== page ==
KAMPALA, Uganda — A Somali man charged with piracy in an American court after the 2009 hijacking of the US-flagged Maersk Alabama has been found guilty and sentenced to 33 years in prison.
The attack on the Alabama in April that year and the subsequent days-long standoff in which a gang of armed pirates held Captain Richard Phillips hostage until their deaths at the hands of Navy SEAL snipers drew American attention to the ongoing piracy off the coast of Somalia.
Piracy continues, the oceans from the Red Sea to India are the wide open hunting grounds for increasing numbers of desperate gun-toting Somali men, and ransoms are multiplying, usually reaching into the millions of dollars.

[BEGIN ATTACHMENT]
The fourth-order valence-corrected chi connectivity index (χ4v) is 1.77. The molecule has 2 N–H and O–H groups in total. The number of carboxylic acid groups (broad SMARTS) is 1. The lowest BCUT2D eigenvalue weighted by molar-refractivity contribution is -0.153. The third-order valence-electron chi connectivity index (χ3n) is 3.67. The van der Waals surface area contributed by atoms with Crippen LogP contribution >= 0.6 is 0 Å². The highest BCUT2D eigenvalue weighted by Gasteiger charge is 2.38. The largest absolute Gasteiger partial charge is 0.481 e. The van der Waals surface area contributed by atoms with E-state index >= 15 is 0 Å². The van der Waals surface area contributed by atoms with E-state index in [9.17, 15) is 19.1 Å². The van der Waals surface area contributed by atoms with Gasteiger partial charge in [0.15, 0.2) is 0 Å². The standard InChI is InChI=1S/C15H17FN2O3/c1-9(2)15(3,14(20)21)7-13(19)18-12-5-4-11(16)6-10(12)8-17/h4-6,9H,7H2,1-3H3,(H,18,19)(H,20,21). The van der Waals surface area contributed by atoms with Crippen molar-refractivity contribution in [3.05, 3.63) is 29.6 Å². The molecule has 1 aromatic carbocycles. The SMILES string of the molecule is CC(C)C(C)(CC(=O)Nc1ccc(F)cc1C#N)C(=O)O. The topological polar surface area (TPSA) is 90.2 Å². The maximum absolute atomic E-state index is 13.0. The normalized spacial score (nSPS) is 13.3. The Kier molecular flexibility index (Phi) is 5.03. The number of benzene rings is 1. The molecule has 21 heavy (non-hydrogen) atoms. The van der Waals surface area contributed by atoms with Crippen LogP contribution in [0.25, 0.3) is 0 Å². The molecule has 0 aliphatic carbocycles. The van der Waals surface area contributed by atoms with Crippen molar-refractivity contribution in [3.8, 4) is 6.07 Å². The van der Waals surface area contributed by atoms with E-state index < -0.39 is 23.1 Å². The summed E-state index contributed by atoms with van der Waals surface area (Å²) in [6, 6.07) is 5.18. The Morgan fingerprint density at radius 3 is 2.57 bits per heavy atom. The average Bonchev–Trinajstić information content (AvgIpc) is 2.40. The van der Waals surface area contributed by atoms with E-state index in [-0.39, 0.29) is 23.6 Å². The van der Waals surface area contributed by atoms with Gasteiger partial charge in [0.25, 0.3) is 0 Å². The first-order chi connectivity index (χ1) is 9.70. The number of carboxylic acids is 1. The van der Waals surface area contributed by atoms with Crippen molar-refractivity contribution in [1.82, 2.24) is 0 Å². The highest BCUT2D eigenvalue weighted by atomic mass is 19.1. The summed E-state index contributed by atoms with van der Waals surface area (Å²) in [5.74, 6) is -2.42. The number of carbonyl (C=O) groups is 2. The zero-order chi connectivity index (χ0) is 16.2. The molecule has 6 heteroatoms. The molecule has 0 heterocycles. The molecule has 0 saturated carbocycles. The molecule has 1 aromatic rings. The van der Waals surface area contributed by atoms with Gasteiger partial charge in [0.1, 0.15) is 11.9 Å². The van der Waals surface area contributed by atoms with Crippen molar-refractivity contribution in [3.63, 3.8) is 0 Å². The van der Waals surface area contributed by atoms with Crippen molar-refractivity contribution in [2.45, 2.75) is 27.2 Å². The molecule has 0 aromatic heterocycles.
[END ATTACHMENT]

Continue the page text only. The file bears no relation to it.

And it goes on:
A long prison sentence like the one handed down to Abdiwali Abdiqadir Muse by a New York court on Wednesday might be a disincentive to some pirates, or not. Some point out that trading Somalia’s lawless badlands, where life is punctuated by violence and hunger, for a U.S. federal prison may not be such a bad swap.
But the sentencing will add to the sense that piracy is becoming a more dangerous business for those involved. Growing number of upturned skiffs found floating out at sea by international navy patrol boats suggest that greater numbers of pirates are drowning (or perhaps being greeted with deadly force by some of the less scrupulous private security guards aboard some of the merchant and fishing vessels), and the occasional tendency of some navies — Russia, South Korea and
Holland are recent examples — to deploy their commandoes to retake ships suggests a growing willingness to meet force with force.